New NSF Grant to Foster Greater Equity in Promotion Among Information Technology Professors
A team of researchers, including Foisie Business School Assistant Professor Elizabeth Long Lingo, has been awarded a $998,053 grant from the National Science Foundation to examine the systemic biases that undermine the efforts of women and under-represented minorities to advance to full professor of information technology at colleges and universities.
In partnership with the Association for Information Systems (AIS), the team will conduct research and develop best practices for identifying and mitigating barriers to women’s promotion to full professor. In the United States, women make up only about 20 percent of IT full professors.
“Associations play an essential role in scholars’ advancement to full professor—it’s where people are seen, meet up with collaborators, take on resume-building leadership roles, and develop ties to journal editors and conference organizers,” Long Lingo says. “Our team has found that in IT, professional associations play a particularly important role for women and other underrepresented minorities who want to advance to the rank of full professor. In contrast to their home institutions or departments, associations are the locus for belonging and retention in the field. That’s why it is so important to focus on associations and their role in fostering more equitable outcomes.”
Long Lingo is co-principal investigator of the three-year project, “ImPACT IT: Increasing the Participation and Advancement of Women in Information Technology." Principal investigator is Eleanor Loiacono, formerly of WPI and now associate professor at the College of William and Mary. Lakshmi Iyer, professor at Appalachian State University, also is a co-PI.
The grant was awarded under NSF’s ADVANCE program, which aims to increase the number of women in science and engineering by encouraging academic institutions, industry, and professional groups to address factors that impact women in their ranks.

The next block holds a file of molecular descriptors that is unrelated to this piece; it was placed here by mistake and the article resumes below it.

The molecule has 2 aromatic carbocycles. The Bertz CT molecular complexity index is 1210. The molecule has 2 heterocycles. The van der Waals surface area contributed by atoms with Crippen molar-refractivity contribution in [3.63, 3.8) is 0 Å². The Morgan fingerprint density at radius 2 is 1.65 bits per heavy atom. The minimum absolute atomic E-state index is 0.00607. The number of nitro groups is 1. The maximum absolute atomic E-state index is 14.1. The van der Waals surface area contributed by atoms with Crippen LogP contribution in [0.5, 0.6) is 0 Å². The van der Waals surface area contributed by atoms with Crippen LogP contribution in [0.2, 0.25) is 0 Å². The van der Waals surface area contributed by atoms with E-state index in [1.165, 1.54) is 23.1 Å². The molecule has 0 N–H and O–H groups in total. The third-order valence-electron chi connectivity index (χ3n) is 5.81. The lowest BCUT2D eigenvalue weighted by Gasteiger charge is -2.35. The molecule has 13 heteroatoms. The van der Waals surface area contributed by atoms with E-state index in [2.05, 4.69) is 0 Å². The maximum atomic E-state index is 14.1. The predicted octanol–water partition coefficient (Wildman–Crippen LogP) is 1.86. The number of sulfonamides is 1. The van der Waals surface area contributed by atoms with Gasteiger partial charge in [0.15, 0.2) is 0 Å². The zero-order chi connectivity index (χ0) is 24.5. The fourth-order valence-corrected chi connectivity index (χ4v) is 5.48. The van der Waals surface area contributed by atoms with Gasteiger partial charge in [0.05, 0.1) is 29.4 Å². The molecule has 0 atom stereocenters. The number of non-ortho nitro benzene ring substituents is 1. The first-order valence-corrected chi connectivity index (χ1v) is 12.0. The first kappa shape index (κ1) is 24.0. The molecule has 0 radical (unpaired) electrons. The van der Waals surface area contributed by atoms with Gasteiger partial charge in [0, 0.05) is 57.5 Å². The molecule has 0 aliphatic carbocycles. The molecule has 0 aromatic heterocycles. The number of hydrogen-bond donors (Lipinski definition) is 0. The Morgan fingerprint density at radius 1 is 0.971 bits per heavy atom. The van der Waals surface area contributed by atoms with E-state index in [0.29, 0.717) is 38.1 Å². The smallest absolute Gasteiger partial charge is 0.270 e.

Long Lingo, an ethnographer who is an expert on organizational change and innovative leadership, previously worked on a separate ADVANCE grant from the NSF that examined WPI’s faculty promotion process and investigated structural and systemic biases and barriers to promotion. That research noted the role that department heads can play in transforming promotion processes.
Her work under the new grant will involve analyzing AIS systems and practices, as well as conducting ethnographic interviews with 50 to 75 AIS members who are associate and full professors to elicit their insights regarding how AIS might foster greater retention and advancement of historically marginalized groups within IT academia.
The researchers are collaborating with AIS, an international professional organization with about 5,000 members, which is a leading organization for IT scholars. AIS publishes journals, organizes conferences, and promotes excellence in the IT field. The grant work will build upon AIS’s recent efforts to advance diversity, equity and inclusion efforts across the association.
The researchers plan to analyze and improve the way that AIS gathers data about IT professors across the globe, create practices that will support women as they aim to become full professors, and implement practices and training programs that will reduce and address biases within AIS and its members. Biases, which can make it harder for some scholars to gain promotions, could range from how recommendation letters are written and interpreted to how awards, leadership opportunities, and conference organizers are determined within the association.
“It will be important to bring forward individuals’ lived experiences, to learn how they navigate the existing system, and to have their voices heard, perhaps for the first time,” Long Lingo says. “From these insights, we can understand how associations can play a role in supporting more inclusive scholarship, foster greater diversity among journal editors and award committee members, and build stronger communities of practice among women and underrepresented minorities. Coupled with gathering data and creating accountability systems based on that data, we see an opportunity to forge potentially powerful mechanisms for change across the IT field, and STEM academia more broadly.”
- Lisa Eckelbecker